On August 21, eclipse chasers from around the world will converge along the “path of totality,” which passes straight across Wyoming and Idaho here in the Rockies, to experience complete darkness during the total solar eclipse. But who wants to be around all those crowds? As long as the weather cooperates, these hikes in the backcountry should offer prime viewing away from the masses. Be sure to take the proper precautions. If you want to look directly at the eclipse, protect your eyes with special solar eclipse glasses (they must meet the ISO 12312-2 international standard; sunglasses won’t work). And bring bear spray.

Bald Mountain Trail, Sun Valley, Idaho. Hike to the top of Sun Valley’s iconic Bald Mountain on this five-mile route that gains 3,300 feet in elevation. Plan at least three hours for the hike up, and savor 360-degree views from the summit. Leave enough time to hike back down, since downloading via lifts will not be possible on August 21 (the resort won’t run the lifts during the eclipse). sunvalley.com/eclipse2017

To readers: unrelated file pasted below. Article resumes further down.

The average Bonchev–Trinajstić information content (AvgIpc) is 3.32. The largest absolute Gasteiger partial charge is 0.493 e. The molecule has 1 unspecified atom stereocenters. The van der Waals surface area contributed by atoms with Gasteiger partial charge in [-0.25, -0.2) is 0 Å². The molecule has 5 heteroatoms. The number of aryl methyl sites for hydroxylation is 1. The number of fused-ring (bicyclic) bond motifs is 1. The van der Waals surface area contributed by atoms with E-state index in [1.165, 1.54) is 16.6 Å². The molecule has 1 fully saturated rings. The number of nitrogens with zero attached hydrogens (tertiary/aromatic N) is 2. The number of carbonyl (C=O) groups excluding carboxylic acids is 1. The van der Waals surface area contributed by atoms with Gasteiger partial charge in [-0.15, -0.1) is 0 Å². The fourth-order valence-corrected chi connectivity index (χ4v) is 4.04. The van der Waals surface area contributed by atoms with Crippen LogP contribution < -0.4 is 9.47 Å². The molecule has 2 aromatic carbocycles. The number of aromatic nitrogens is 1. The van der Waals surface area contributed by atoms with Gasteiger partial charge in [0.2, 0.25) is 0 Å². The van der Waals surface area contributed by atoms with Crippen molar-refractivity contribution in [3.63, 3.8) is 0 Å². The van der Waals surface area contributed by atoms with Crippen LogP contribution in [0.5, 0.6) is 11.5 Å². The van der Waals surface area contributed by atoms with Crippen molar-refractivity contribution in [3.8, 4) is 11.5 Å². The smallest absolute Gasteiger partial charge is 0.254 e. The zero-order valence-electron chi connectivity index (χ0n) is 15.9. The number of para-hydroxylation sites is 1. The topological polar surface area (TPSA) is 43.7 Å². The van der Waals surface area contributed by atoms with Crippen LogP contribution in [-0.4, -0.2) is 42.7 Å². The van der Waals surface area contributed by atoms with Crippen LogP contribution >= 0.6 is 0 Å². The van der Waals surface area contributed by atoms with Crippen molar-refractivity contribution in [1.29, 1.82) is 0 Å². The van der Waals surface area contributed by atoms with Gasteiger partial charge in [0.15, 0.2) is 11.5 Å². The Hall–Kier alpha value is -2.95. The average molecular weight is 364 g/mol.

Darby Canyon, Caribou-Targhee National Forest, Wyoming/Idaho. Slip over to the western side of the Tetons and explore the Caribou-Targhee National Forest via the Darby Canyon Trail, accessed through Idaho’s Teton Valley. Enjoy a 5.4-mile round-trip route with 1,800 feet of elevation gain and plenty of open areas for viewing. fs.usda.gov

Taggart Lake, Grand Teton National Park, Wyoming. Grand Teton National Park is expecting its busiest day ever on August 21. If you dare brave the crowds, hike to Taggart Lake, an easy three-mile roundtrip with 350 feet of climbing. Or make a longer loop by adding another 2.6 miles to Bradley Lake for a 5.9-mile roundtrip moderate adventure. nps.gov/grte/planyourvisit/2017-solar-eclipse.html.

—Kristen Pope